⏺ 15 mm connector – standardized on all airway equipment to avoid a situation where somebody had to look for the right adaptor
⏺ Pilot balloon – contains a spring-loaded one way valve to inflate the balloon.
⏺ One way valve – prevents the air from leaking out when the syringe is disconnected
⏺ Inflatable cuff – has 2 purposes: seals the trachea so that 1) positive pressure can’t escape from lower airways, and 2) seals the trachea so patient doesn’t aspirate any secretions or stomach contents coming from upper airway
⏺ Magill Curve – a natural curvature of approximately 140mm radius, +/- 20mm
⏺ Black line – suggested vocal cords marker
⏺ Size of the ETT – is the internal diameter of the tube
⏺ Depth markings – allow us to measure the depth of the ETT at the teeth or lips (typically 3x size of ETT)
⏺ Radio-opaque line (white here, but I’ve also seen blue!) – helps with the identification of the ETT on X-ray
⏺ Murphy’s Eye – an opening on the right side that allows for ventilation, if the primary opening gets occluded.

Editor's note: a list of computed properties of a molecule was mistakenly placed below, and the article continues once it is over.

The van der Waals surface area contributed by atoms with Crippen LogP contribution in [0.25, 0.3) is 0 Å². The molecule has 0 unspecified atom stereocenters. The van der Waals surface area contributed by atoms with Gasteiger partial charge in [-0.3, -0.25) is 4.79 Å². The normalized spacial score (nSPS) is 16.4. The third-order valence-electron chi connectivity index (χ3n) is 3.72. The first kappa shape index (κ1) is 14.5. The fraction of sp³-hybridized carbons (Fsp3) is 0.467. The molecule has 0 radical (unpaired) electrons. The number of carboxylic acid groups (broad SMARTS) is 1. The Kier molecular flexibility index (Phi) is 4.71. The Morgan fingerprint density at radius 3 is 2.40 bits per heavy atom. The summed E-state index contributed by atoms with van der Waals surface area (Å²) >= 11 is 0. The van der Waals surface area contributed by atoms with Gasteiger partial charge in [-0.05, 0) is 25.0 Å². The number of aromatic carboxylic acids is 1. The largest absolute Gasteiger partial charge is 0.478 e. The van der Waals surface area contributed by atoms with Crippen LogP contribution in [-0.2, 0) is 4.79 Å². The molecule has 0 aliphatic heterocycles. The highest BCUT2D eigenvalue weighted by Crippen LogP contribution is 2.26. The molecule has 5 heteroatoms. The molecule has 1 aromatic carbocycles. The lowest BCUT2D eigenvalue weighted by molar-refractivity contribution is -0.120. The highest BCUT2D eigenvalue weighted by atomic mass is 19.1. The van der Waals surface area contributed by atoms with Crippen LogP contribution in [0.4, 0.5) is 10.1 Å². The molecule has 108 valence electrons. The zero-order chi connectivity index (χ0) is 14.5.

Classically, the diagnosis of inhalation injury was subjective and made on the basis of clinical findings. Pertinent information includes exposure to flame, smoke, or chemicals (industrial and household), duration of exposure, exposure in an enclosed space, and loss of consciousness or disability. Pertinent physical exam findings include facial burns, singed facial or nasal hair, soot or carbonaceous material on the face or in the sputum, and signs of airway obstruction including stridor, edema, or mucosal damage. Older patients, and those with more extensive burns, are at increased risk of inhalation injury because of prolonged exposure to the fire environment.
You should repair those that cause problems with breathing, speech and/or gustation/swallowing:
Bisect the tongue extending through the free edge – creating the “snake” look
Have large mobile flaps or U-shaped defects (>1-2cm)
Won’t stop bleeding
Are avulsion or amputation injuries – which may require a surgeon (ENT, OMFS etc.) if complex.